<html lang="en">
    <head>
        <meta http-equiv="Content-Type" content="text/html; charset=UTF-8">
        <!-- Meta, title, CSS, favicons, etc. -->
        <meta charset="utf-8">
        <meta http-equiv="X-UA-Compatible" content="IE=edge">
        <meta name="viewport" content="width=device-width, initial-scale=1">
        <title>Internal Server Error</title>
        <!-- Bootstrap -->
        <link href="{{asset('admin/css/bootstrap.min.css')}}" rel="stylesheet">
        <!-- Font Awesome -->
        <link href="{{asset('admin/css/font-awesome.min.css')}}" rel="stylesheet">
        <!-- NProgress -->
        <link href="{{asset('admin/css/nprogress.css')}}" rel="stylesheet">
        <!-- Custom Theme Style -->
        <link href="{{asset('admin/css/custom.min.css')}}" rel="stylesheet">
    </head>
    <body class="nav-md">
        <div class="container body">
            <div class="main_container">
                <!-- page content -->
                <div class="col-md-12">
                    <div class="col-middle">
                        <div class="text-center">
                            <h1 class="error-number">500</h1>
                            <h2>Internal Server Error</h2>
                            <p>We track these errors automatically, but if the problem persists feel free to contact us. In the meantime, try refreshing. <a href="#">Report this?</a>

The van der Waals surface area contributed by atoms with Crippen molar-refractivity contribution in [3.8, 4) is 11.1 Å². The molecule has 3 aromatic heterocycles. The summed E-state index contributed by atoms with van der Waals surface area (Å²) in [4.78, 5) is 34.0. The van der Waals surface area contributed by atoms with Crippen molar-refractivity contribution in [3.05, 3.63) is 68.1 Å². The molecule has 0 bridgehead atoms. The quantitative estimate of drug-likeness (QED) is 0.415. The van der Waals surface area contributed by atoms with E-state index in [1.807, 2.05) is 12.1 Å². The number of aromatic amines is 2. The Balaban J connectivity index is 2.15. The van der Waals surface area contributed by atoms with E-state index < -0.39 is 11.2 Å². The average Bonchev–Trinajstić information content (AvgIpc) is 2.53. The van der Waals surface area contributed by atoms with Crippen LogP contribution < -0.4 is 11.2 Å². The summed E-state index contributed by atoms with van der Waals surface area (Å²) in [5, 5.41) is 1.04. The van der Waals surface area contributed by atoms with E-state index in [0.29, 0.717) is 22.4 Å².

</p>
                        <div class="mid_center">
                            <h3>Search</h3>
                            <form>
                                <div class="col-xs-12 form-group pull-right top_search">
                                    <div class="input-group">
                                        <input type="text" class="form-control" placeholder="Search for...">
                                        <span class="input-group-btn">
                                            <button class="btn btn-default" type="button">Go!</button>
                                        </span>
                                    </div>
                                </div>
                            </form>
                        </div>
                    </div>
                </div>
            </div>
            <!-- /page content -->
        </div>
    </div>
    <!-- jQuery -->
    <script src="{{asset('admin/js/jquery.min.js')}}"></script>
    <!-- Bootstrap -->
    <script src="{{asset('admin/js/bootstrap.min.js')}}"></script>
    <!-- FastClick -->
    <script src="{{asset('admin/js/fastclick.js')}}"></script>
    <!-- NProgress -->
    <script src="{{asset('admin/js/nprogress.js')}}"></script>
    <!-- Custom Theme Scripts -->
    <script src="{{asset('admin/js/custom.min.js')}}"></script>
</body>
</html>